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13 Election Movies to Stream on Hulu, Netflix and More Ahead of Tonight’s Presidential Election Results 2016

The end is nigh! After a year and a half of tumult, the endless election season is finally drawing to a close. If you’re burnt out on news coverage, stream these great election films and TV specials that poke fun at the political madness — or at least put the real-life drama into perspective.

1. Election (Hulu)

Pick Flick! This comedy about an overzealous candidate for high school class president (Reese Witherspoon) and the civics teacher determined to stop her (Matthew Broderick) became an instant classic when it was released in 1999.

2. Ides of March (Hulu)

George Clooney and Ryan Gosling head up this high-minded drama about the messy backdoor deals that create a complicated web of alliances during an election season.

Related: PHOTOS: Celebrities' Political Affiliations

3. Bulworth (Netflix)

A candidate with nothing to lose, who says whatever’s on his mind? Sounds familiar. This 1998 film cowritten by and starring Warren Beatty depicts what happens when a senator plots his own assassination and goes for broke on the campaign trail.

Reese Witherspoon Election
Reese Witherspoon in ‘Election.’

4. Triumph The Insult Comic Dog Election Specials (Hulu)

Ever the master of finding a topic “for [him] to poop on,” this longtime fixture of Conan O’Brien’s shows (voiced by Robert Smigel) skewers both sides of the 2016 election in three not-to-miss Hulu specials.

5. Wag the Dog (iTunes, $4 rental)

Ever since this idiom turned 1997 satire was released, it has been a go-to reference for political maneuverings by way of conveniently timed “news” dropping. In the film, a PR mastermind (Robert De Niro) and a Hollywood director (Dustin Hoffman) invent a fictional war in order to distract from their candidate’s messy sex scandal.

Related: PHOTOS: Hillary Clinton’s A-List Supporters

6. Game Change (HBO Now)

The only figures more entertaining than Sarah Palin herself are the actresses who have portrayed her. While Tina Fey’s folksy SNL impression made a splash in the 2008 election, it’s Julianne Moore’s nuanced portrayal in this 2012 drama that’s stunning to watch. Just check out this scene where she tries to pronounce “Saakashvili.”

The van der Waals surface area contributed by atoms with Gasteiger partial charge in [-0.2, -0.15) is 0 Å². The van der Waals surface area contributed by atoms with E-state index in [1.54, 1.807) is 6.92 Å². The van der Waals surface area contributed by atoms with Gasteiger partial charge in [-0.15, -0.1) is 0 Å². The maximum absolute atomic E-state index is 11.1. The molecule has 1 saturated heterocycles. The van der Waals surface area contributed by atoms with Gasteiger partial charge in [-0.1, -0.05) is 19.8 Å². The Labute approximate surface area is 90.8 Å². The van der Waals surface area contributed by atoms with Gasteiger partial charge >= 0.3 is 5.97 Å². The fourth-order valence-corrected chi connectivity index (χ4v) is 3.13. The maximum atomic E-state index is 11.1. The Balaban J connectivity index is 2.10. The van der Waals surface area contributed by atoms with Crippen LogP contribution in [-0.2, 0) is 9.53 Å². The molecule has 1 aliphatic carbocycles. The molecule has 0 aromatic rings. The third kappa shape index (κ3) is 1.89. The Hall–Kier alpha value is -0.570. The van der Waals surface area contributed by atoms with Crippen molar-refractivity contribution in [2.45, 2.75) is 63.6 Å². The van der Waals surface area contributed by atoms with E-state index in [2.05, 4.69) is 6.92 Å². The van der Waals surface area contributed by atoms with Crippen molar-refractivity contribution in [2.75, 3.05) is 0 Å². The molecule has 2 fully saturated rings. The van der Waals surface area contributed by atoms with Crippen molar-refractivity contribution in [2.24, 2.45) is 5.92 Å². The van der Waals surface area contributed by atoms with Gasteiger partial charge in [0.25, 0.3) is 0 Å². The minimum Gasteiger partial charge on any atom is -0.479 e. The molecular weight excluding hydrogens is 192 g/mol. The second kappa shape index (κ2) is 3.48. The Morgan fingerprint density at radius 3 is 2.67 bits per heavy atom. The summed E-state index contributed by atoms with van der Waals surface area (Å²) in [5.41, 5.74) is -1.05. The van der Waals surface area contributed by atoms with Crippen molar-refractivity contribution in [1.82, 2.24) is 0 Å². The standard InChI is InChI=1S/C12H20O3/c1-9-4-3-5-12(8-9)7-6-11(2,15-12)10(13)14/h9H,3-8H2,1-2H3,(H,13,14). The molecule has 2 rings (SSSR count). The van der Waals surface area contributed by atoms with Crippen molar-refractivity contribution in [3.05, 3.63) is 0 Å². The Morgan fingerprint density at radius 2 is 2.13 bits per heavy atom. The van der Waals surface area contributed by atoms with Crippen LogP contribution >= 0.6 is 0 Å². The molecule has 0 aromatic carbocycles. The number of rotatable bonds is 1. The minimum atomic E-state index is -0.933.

Ryan Gosling Ides of March
Ryan Gosling in ‘Ides of March.’

7. An American President (iTunes, $4 rental)

Get a break from the drama with some romance in the oval office! This 1995 film features a widower president (Michael Douglas) and the lobbyist (Annette Bening) whose heart he tries to win, along with his reelection.

8. The Campaign (iTunes, $4 rental)

After years of impersonating George W. Bush on Saturday Night Live, Will Ferrell fit right in to this absurd 2012 election comedy in which his career politician, Cam Brady, goes head-to-head with naïve underdog Marty Huggins (Zach Galifianakis).

9. Primary Colors (Amazon Prime)

Inspired by Bill Clinton’s 1992 campaign, this sharp comedy penned by Elaine May features John Travolta as a candidate who’s sure to win the presidency … until enemies exposing his affairs and special favors come out of the woodwork.

Sean Penn Milk
Sean Penn in ‘Milk.’

Related: PHOTOS: Celebrities Supporting Donald Trump for President

10. In the Loop (Hulu, Netflix)

Expect to hear the most creatively foul insults ever lobbed in this satire about the behind-the-scenes negotiations between American and British political operatives, directed by Veep showrunner Armando Iannucci.

11. Milk (Amazon, $4 rental)

Get inspired with Sean Penn’s 2008 Oscar-winning portrayal of California’s first openly gay elected official, Harvey Milk, and his campaign to win a seat on the San Francisco Board of Supervisors in the 1970s.

12. The Candidate (Amazon Prime)

Hmm: In this 1972 film, a long-shot candidate (Robert Redford) subverts all expectations by winning voters with his total commitment to saying whatever he wants.

13. Mr. Smith Goes to Washington (Amazon, $3 rental)

You can’t go wrong with a classic. The 1939 comedy-drama, starring Jimmy Stewart as an idealistic junior senator looking to pass a bill that’ll help his home state, is a film you can watch with anyone in your family — no matter what their political leanings may be.

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